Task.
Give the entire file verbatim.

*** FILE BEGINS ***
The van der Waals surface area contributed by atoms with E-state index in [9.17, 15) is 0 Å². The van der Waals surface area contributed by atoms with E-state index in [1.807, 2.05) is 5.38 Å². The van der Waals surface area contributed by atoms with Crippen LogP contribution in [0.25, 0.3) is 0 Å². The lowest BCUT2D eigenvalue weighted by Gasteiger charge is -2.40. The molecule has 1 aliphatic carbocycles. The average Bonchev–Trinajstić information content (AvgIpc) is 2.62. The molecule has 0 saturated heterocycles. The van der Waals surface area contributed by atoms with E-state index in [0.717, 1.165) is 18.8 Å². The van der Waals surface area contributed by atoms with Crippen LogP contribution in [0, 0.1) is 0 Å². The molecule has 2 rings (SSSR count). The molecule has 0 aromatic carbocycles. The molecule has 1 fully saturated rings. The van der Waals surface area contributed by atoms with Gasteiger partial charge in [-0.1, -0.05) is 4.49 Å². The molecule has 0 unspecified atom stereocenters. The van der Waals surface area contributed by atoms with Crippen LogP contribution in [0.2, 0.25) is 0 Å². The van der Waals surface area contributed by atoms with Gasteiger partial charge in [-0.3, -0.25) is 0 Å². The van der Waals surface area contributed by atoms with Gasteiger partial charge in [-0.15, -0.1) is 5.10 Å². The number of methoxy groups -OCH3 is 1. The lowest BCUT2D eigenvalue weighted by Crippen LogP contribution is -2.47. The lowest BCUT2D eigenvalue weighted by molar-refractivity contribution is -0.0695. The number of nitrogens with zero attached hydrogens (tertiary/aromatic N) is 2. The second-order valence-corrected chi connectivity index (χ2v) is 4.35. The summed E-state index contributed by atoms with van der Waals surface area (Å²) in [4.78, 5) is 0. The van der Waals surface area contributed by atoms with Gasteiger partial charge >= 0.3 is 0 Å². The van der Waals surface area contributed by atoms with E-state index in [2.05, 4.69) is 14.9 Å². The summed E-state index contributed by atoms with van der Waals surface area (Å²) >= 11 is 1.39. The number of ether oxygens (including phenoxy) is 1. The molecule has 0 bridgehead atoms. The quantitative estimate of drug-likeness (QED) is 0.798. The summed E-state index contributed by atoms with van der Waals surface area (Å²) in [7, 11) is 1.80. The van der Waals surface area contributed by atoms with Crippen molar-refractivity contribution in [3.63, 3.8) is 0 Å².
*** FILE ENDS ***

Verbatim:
The van der Waals surface area contributed by atoms with E-state index in [9.17, 15) is 0 Å². The van der Waals surface area contributed by atoms with E-state index in [1.807, 2.05) is 5.38 Å². The van der Waals surface area contributed by atoms with Crippen LogP contribution in [0.25, 0.3) is 0 Å². The lowest BCUT2D eigenvalue weighted by Gasteiger charge is -2.40. The molecule has 1 aliphatic carbocycles. The average Bonchev–Trinajstić information content (AvgIpc) is 2.62. The molecule has 0 saturated heterocycles. The van der Waals surface area contributed by atoms with E-state index in [0.717, 1.165) is 18.8 Å². The van der Waals surface area contributed by atoms with Crippen LogP contribution in [0, 0.1) is 0 Å². The molecule has 2 rings (SSSR count). The molecule has 0 aromatic carbocycles. The molecule has 1 fully saturated rings. The van der Waals surface area contributed by atoms with Gasteiger partial charge in [-0.1, -0.05) is 4.49 Å². The molecule has 0 unspecified atom stereocenters. The van der Waals surface area contributed by atoms with Crippen LogP contribution in [0.2, 0.25) is 0 Å². The van der Waals surface area contributed by atoms with Gasteiger partial charge in [-0.3, -0.25) is 0 Å². The van der Waals surface area contributed by atoms with Gasteiger partial charge in [-0.15, -0.1) is 5.10 Å². The number of methoxy groups -OCH3 is 1. The lowest BCUT2D eigenvalue weighted by Crippen LogP contribution is -2.47. The lowest BCUT2D eigenvalue weighted by molar-refractivity contribution is -0.0695. The number of nitrogens with zero attached hydrogens (tertiary/aromatic N) is 2. The second-order valence-corrected chi connectivity index (χ2v) is 4.35. The summed E-state index contributed by atoms with van der Waals surface area (Å²) in [4.78, 5) is 0. The van der Waals surface area contributed by atoms with Gasteiger partial charge >= 0.3 is 0 Å². The van der Waals surface area contributed by atoms with E-state index in [2.05, 4.69) is 14.9 Å². The summed E-state index contributed by atoms with van der Waals surface area (Å²) >= 11 is 1.39. The number of ether oxygens (including phenoxy) is 1. The molecule has 0 bridgehead atoms. The quantitative estimate of drug-likeness (QED) is 0.798. The summed E-state index contributed by atoms with van der Waals surface area (Å²) in [7, 11) is 1.80. The van der Waals surface area contributed by atoms with Crippen molar-refractivity contribution in [3.63, 3.8) is 0 Å².